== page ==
The other thing to remember is that her company has been through a really terrible time. Some legal experts think that in asking for a new trial or asking for an appeal, she'll just prolong the agony for the company, which has really seen some damage as a result of her own legal problems.
Hayes Roth, what do you think of that idea, that there's an almost cut-your-loss prescription some people are making?
No one would recommended the terrors of going to jail, but I think from a marketing perspective, Constance is right. I think it's time to move on, take the medicine and become a better citizen as a result of that.
Today the stock shot up on the news of the sentence. Does Martha Stewart Living Omni Media stand as a pretty intact company given what's happened to the woman that it bears the name of?
I think they've done a remarkable job keeping the momentum of the company going. They've lost ad revenue and circulation, but the actual merchandise has sustained itself. They're still selling a lot of product because the core product is great. The loyal customers who know her and love her believe in it.
So what would you recommended if you were retained for the next year or two? Does she minimize her own presence in the company's range of products? Does the Martha Stewart name remain in boldface on all the products?
Well, I think the Martha Stewart name is never going to get totally disconnected from the brand, but they've made efforts over the last year to minimize it to a certain extent. You don't see her on the cover of the magazine anymore. It's actually smaller in the masthead now. I think I would recommend they stay the course.
I think they've done a good job in keeping their eye on the ball and trying to keep the products up to the standards that were originally set, and I think how she comes back depends on how she serves her sentence and whether she's the revitalized Martha, the perhaps chastened Martha at the end of it.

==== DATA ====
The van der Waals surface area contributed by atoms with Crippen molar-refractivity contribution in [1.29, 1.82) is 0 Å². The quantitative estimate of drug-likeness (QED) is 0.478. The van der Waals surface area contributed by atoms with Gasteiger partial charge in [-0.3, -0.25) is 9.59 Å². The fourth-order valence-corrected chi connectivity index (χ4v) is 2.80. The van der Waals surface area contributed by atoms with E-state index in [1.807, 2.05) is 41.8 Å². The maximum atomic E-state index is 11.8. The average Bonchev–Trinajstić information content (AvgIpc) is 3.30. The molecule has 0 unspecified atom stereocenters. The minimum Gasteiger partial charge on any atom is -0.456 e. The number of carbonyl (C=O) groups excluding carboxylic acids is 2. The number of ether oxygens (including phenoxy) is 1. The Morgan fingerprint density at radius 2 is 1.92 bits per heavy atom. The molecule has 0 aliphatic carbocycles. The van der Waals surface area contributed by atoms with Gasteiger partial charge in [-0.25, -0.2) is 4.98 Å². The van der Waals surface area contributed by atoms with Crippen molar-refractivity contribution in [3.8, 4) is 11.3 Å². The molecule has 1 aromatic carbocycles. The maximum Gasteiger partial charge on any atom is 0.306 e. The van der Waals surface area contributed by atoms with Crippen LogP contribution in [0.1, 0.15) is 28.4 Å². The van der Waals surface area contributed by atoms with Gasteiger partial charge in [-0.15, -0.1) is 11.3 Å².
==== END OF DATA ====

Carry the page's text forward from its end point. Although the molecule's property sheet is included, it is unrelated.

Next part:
In allegations of crime and corporate misdeeds that have been making the news over the past several years, they've often involved officers of the company but also the company itself involved in misdeeds.
Martha Stewart herself noted that this was personal conduct when she said in her statement on the courthouse steps. Does that create a different situation for the company and its future, the fact that this was private conduct on the part of a well-known person rather than company misdeeds?
I think so. I was struck by the passion of her voice when she started to talk about her company. She became a very human person at that moment. That is a company she's built from scratch. It's an amazing achievement. And I believe that it is a strong company. I think she will get her hands back on the wheel at some point. I'm quite optimistic about their prospects as an organization and a brand.
Have there been cases where someone so closely associated with the fortunes of an enterprise, so far as to even give their name to the enterprise, goes through this kind of trouble and comes out the other end all right?
Well, there are some instances. People refer to the Steve Madden situation and also… I'm old enough to recall the Leona Helmsley era. Whether or not she came back on the other side as strong as they were going in for the hotel, the name is still on the door. It's still a quality product. So it is possible to do. I wouldn't recommended it as a marketing strategy necessarily, but it's possible to do.
Constance Hays, when Martha Stewart emerged after her sentencing, was there a sense that the rank and file of Lower Manhattan was on her side? Did she attract a crowd when she was speaking to the press?
There was a crowd of what we call the loyal Martha followers. They come out dressed in chef hats and wearing huge sandwich boards that say, "save Martha from unfair persecution," rather than prosecution.
And those people were out there today in force; they had a drum; they were chanting and shouting "save Martha," and "we love you Martha," that sort of thing, which is I'm sure is very heart warming to her in that position.
Is there anyway to know about wider public sentiment?
It's not really clear. I think there is a core of Martha followers, you know, who subscribe or who watch the shows who aren't that bothered by what's been going on. I think they've always known she was human and they never assumed she was totally perfect.
Those people will stick with her. I think the advertisers are the ones who have the hardest time with this. As Hayes mentioned, the ads have fallen in the magazine. They've had to put the whole television show on hiatus because of concerns about ads and distribution. And that's something that they will have to build back almost from scratch starting right now.
Hayes Roth, Martha Stewart spoke directly to her fans and said, "please ask the advertisers to come back." Are the kinds of companies that advertise in a lifestyle magazine open to that kind of pressure?
I don't think they're going to immediately come flooding back, and I wouldn't call that pressure. I would call that an invitation. I would think that as they watch the company and see what happens over the next six to twelve months, if they see customers buying Martha Stewart's product, as I'm sure they will, sooner or later they understand that's a place to market.
Hayes Roth and Constance Hays, thank you both.